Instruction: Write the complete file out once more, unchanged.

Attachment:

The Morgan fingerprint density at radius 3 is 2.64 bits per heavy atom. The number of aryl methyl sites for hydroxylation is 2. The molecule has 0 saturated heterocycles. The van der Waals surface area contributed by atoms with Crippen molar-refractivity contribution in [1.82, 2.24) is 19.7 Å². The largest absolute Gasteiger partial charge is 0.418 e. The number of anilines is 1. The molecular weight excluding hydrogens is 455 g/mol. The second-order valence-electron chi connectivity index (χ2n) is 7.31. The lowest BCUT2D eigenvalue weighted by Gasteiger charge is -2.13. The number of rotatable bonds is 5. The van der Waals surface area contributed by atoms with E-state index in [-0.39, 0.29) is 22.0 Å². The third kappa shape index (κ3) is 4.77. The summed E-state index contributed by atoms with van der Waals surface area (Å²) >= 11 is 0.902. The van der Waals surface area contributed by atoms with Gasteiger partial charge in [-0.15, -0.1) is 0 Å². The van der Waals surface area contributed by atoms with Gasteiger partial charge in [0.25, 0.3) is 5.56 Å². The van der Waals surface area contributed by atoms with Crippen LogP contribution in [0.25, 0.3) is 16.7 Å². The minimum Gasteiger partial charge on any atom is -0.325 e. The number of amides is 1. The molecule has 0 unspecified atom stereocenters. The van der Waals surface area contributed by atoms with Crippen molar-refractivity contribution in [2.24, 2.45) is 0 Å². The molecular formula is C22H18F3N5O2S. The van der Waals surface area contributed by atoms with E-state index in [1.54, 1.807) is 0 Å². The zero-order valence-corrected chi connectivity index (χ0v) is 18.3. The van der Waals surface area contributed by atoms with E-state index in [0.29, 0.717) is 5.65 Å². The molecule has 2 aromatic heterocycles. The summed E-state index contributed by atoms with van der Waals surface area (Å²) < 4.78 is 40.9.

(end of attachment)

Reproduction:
The Morgan fingerprint density at radius 3 is 2.64 bits per heavy atom. The number of aryl methyl sites for hydroxylation is 2. The molecule has 0 saturated heterocycles. The van der Waals surface area contributed by atoms with Crippen molar-refractivity contribution in [1.82, 2.24) is 19.7 Å². The largest absolute Gasteiger partial charge is 0.418 e. The number of anilines is 1. The molecular weight excluding hydrogens is 455 g/mol. The second-order valence-electron chi connectivity index (χ2n) is 7.31. The lowest BCUT2D eigenvalue weighted by Gasteiger charge is -2.13. The number of rotatable bonds is 5. The van der Waals surface area contributed by atoms with E-state index in [-0.39, 0.29) is 22.0 Å². The third kappa shape index (κ3) is 4.77. The summed E-state index contributed by atoms with van der Waals surface area (Å²) >= 11 is 0.902. The van der Waals surface area contributed by atoms with Gasteiger partial charge in [-0.15, -0.1) is 0 Å². The van der Waals surface area contributed by atoms with Gasteiger partial charge in [0.25, 0.3) is 5.56 Å². The van der Waals surface area contributed by atoms with Crippen LogP contribution in [0.25, 0.3) is 16.7 Å². The minimum Gasteiger partial charge on any atom is -0.325 e. The number of amides is 1. The molecule has 0 unspecified atom stereocenters. The van der Waals surface area contributed by atoms with Crippen molar-refractivity contribution in [2.24, 2.45) is 0 Å². The molecular formula is C22H18F3N5O2S. The van der Waals surface area contributed by atoms with E-state index in [1.54, 1.807) is 0 Å². The zero-order valence-corrected chi connectivity index (χ0v) is 18.3. The van der Waals surface area contributed by atoms with E-state index in [0.29, 0.717) is 5.65 Å². The molecule has 2 aromatic heterocycles. The summed E-state index contributed by atoms with van der Waals surface area (Å²) < 4.78 is 40.9.